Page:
The white light in this case comes -- not from the sun -- but from a halogen 100 watt bulb, and is essentially thermal radiation.
Scrutinizing this spectrum you see that the yellow part of it is quite narrow, which mean that if the colour of a yellow object were the result of absorption of all light, except this narrow region, then yellow would be a very dark colour; dark brown, maybe, but definitely not yellow, which is by its very nature a bright colour.
Next, I mount a yellow patch on a white screen, that can be moved horisontally. I project the light spectrum onto the screen and move it so as to make the spectrum fall onto the yellow patch.
As you see, it reflects the red and green with almost full strength but darkens the blue-violet part of the spectrum – in other words, the short wavelengths of the light falling onto it.
So the correct explanation of the yellow colour of the buttercup seems rather to be: Yellow results when the short wavelengths in the illumination are absorbed, and all the rest reflected.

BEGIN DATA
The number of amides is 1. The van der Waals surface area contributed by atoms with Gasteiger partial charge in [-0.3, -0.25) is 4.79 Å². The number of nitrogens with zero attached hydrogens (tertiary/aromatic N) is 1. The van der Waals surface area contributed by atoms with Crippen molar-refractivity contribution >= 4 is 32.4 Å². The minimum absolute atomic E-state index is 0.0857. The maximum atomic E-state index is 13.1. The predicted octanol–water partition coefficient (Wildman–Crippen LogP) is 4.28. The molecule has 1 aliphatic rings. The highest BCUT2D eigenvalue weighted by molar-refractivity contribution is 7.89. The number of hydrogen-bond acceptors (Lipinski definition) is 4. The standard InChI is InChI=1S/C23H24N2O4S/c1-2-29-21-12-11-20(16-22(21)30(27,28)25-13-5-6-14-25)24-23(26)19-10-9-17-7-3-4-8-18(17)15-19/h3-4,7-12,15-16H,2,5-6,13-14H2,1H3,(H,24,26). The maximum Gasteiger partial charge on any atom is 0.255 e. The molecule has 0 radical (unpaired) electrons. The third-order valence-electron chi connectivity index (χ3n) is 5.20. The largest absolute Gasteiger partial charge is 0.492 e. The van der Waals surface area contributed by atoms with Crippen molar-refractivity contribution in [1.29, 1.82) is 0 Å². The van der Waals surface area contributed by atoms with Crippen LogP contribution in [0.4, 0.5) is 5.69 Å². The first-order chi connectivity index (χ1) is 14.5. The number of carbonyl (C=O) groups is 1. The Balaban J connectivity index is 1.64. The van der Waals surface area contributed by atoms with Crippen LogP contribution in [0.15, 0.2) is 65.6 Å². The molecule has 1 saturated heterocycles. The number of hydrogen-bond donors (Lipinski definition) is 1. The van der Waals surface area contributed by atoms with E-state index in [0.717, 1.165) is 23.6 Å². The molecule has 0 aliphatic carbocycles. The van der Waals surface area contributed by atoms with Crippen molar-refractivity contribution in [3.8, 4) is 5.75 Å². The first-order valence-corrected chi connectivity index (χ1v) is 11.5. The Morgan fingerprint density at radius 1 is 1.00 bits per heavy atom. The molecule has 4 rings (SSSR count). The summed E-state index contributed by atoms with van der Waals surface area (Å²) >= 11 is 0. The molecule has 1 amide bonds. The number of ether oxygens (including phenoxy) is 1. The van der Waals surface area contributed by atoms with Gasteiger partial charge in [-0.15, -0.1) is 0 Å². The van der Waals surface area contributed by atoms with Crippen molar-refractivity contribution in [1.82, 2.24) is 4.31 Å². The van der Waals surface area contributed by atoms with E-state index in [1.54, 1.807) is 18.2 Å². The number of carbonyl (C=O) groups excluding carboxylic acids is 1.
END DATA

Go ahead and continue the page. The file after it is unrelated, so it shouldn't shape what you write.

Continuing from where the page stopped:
Suppose you could measure the degree of darkening at the various parts of the spectrum and then plot the resulting values in a diagram, it would look like this:
This diagram represents the so called reflectance of the yellow sample. So, this is what the surface colour "yellow" is like, from the point of view of physics. In the same way you can measure the reflectance of surfaces of other colours (and I will return to this.) Likewise, you can measure the so called transmittance of a transparent sheet of coloured glass or plastic.
But what is the correlation between such reflectance and transmittances curves and the colour the material is seen to have? This is a question that needs to be looked deeper into and I will return to it in a while.